Relevant conference themes:

  • Data assimilation, inverse problems, and statistical inference
  • Dimensionality reduction
  • Machine learning, including active, deep, reinforcement, and transfer learning
  • Optimization and control
  • Signal processing and information theory
  • Statistical learning theory

Soledad Villar

Soledad Villar is an Assistant Professor in Applied Mathematics and Statistics at Johns Hopkins University. Before that she was a postdoc at NYU Courant and Center for Data Science. She received her PhD in Mathematics from UT Austin. Soledad is originally from Uruguay.

I strongly support the program’s mission: I believe expanding the data science community and supporting individuals from diverse backgrounds is an excellent goal, and it will improve the field and the overall society.

“Optimize everything!”

Stefan Wild (Argonne National Laboratory)


Optimization and control are key data science enabling technologies. In this GAG, we will discuss the breadth of different types of optimization/control problems and approaches that arise in data science. We will explore MDS22 sessions that directly and indirectly involve research in optimization/control.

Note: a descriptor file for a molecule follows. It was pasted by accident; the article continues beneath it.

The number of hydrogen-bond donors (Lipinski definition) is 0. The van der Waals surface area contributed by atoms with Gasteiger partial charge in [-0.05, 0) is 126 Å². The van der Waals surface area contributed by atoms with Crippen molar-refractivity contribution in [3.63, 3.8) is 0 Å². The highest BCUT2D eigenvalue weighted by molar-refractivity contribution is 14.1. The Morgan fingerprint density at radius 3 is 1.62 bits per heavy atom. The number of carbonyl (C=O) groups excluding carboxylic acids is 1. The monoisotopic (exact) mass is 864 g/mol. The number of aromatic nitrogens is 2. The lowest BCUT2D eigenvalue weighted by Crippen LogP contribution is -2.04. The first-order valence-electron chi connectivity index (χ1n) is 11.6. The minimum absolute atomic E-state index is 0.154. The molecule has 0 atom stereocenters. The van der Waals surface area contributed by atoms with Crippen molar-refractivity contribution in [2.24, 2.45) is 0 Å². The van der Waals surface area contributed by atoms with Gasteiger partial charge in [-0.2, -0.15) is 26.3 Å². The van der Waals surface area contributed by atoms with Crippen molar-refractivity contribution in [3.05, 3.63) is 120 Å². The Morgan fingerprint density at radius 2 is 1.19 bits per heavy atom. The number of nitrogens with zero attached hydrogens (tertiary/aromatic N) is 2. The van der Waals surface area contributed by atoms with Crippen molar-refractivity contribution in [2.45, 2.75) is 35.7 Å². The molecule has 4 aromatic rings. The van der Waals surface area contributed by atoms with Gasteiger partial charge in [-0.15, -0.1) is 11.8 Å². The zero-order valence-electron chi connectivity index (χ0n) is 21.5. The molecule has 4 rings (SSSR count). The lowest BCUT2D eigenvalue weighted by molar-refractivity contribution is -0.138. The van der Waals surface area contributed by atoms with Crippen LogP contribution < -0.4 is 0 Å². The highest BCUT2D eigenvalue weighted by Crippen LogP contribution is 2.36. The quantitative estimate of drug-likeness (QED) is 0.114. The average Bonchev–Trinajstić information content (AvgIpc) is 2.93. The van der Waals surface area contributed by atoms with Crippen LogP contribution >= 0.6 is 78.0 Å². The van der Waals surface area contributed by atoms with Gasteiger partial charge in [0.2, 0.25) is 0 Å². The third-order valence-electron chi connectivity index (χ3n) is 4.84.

Relevant conference themes: 

  • Applications of data science across science, engineering, technology, and society
  • Data assimilation, inverse problems, and statistical inference
  • Optimization and control

Stefan Wild

Stefan Wild is a Senior Computational Mathematician and Deputy Division Director of the Mathematics and Computer Science Division at Argonne National Laboratory and a Senior Fellow in the Northwestern Argonne Institute for Science and Engineering at Northwestern University. Wild joined Argonne as a Director’s Postdoctoral Fellow in September 2008. Prior to this, he obtained his Ph.D. in operations research from Cornell University and his M.S. and B.S. in applied mathematics from the University of Colorado. Wild’s primary research focus is developing model-based algorithms and software for challenging numerical optimization problems. He applies these techniques for data analysis, machine learning, and the solution of nonlinear inverse problems. At Argonne he leads a number of multidisciplinary computational science projects and shapes strategy for applied mathematics, numerical software, and statistics.

I love the idea of making technical conferences more accessible and engaging. I am always looking to learn more about how different people experience things.